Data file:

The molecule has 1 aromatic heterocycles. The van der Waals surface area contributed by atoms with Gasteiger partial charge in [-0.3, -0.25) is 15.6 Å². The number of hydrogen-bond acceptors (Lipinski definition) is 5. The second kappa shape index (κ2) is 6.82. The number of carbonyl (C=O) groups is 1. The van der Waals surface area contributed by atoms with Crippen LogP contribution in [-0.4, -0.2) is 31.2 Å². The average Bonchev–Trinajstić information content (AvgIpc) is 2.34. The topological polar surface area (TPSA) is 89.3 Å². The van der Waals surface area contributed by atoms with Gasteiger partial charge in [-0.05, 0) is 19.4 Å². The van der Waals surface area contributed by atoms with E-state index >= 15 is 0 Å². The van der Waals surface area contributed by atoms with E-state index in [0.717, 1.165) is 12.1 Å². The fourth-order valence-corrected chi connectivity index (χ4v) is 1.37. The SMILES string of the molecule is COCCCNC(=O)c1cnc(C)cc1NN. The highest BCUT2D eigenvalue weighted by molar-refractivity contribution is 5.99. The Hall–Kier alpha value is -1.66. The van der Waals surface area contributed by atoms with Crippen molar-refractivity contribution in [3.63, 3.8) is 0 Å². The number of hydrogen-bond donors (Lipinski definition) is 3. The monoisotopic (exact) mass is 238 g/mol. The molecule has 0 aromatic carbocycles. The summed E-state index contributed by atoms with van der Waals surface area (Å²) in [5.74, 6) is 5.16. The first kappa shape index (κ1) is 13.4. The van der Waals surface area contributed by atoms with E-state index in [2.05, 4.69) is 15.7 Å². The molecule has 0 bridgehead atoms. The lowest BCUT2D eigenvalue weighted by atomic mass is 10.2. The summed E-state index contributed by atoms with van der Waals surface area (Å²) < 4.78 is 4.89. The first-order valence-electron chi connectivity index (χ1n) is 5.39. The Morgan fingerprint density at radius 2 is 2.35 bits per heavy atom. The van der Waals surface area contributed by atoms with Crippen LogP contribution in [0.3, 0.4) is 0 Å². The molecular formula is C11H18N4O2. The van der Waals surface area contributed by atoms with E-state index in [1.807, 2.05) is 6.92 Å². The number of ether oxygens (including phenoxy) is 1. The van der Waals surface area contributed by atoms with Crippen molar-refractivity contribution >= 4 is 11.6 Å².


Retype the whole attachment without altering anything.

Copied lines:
The molecule has 1 aromatic heterocycles. The van der Waals surface area contributed by atoms with Gasteiger partial charge in [-0.3, -0.25) is 15.6 Å². The number of hydrogen-bond acceptors (Lipinski definition) is 5. The second kappa shape index (κ2) is 6.82. The number of carbonyl (C=O) groups is 1. The van der Waals surface area contributed by atoms with Crippen LogP contribution in [-0.4, -0.2) is 31.2 Å². The average Bonchev–Trinajstić information content (AvgIpc) is 2.34. The topological polar surface area (TPSA) is 89.3 Å². The van der Waals surface area contributed by atoms with Gasteiger partial charge in [-0.05, 0) is 19.4 Å². The van der Waals surface area contributed by atoms with E-state index >= 15 is 0 Å². The van der Waals surface area contributed by atoms with E-state index in [0.717, 1.165) is 12.1 Å². The fourth-order valence-corrected chi connectivity index (χ4v) is 1.37. The SMILES string of the molecule is COCCCNC(=O)c1cnc(C)cc1NN. The highest BCUT2D eigenvalue weighted by molar-refractivity contribution is 5.99. The Hall–Kier alpha value is -1.66. The van der Waals surface area contributed by atoms with Crippen molar-refractivity contribution in [3.63, 3.8) is 0 Å². The number of hydrogen-bond donors (Lipinski definition) is 3. The monoisotopic (exact) mass is 238 g/mol. The molecule has 0 aromatic carbocycles. The summed E-state index contributed by atoms with van der Waals surface area (Å²) in [5.74, 6) is 5.16. The first kappa shape index (κ1) is 13.4. The van der Waals surface area contributed by atoms with E-state index in [2.05, 4.69) is 15.7 Å². The molecule has 0 bridgehead atoms. The lowest BCUT2D eigenvalue weighted by atomic mass is 10.2. The summed E-state index contributed by atoms with van der Waals surface area (Å²) < 4.78 is 4.89. The first-order valence-electron chi connectivity index (χ1n) is 5.39. The Morgan fingerprint density at radius 2 is 2.35 bits per heavy atom. The van der Waals surface area contributed by atoms with Crippen LogP contribution in [0.3, 0.4) is 0 Å². The molecular formula is C11H18N4O2. The van der Waals surface area contributed by atoms with E-state index in [1.807, 2.05) is 6.92 Å². The number of ether oxygens (including phenoxy) is 1. The van der Waals surface area contributed by atoms with Crippen molar-refractivity contribution >= 4 is 11.6 Å².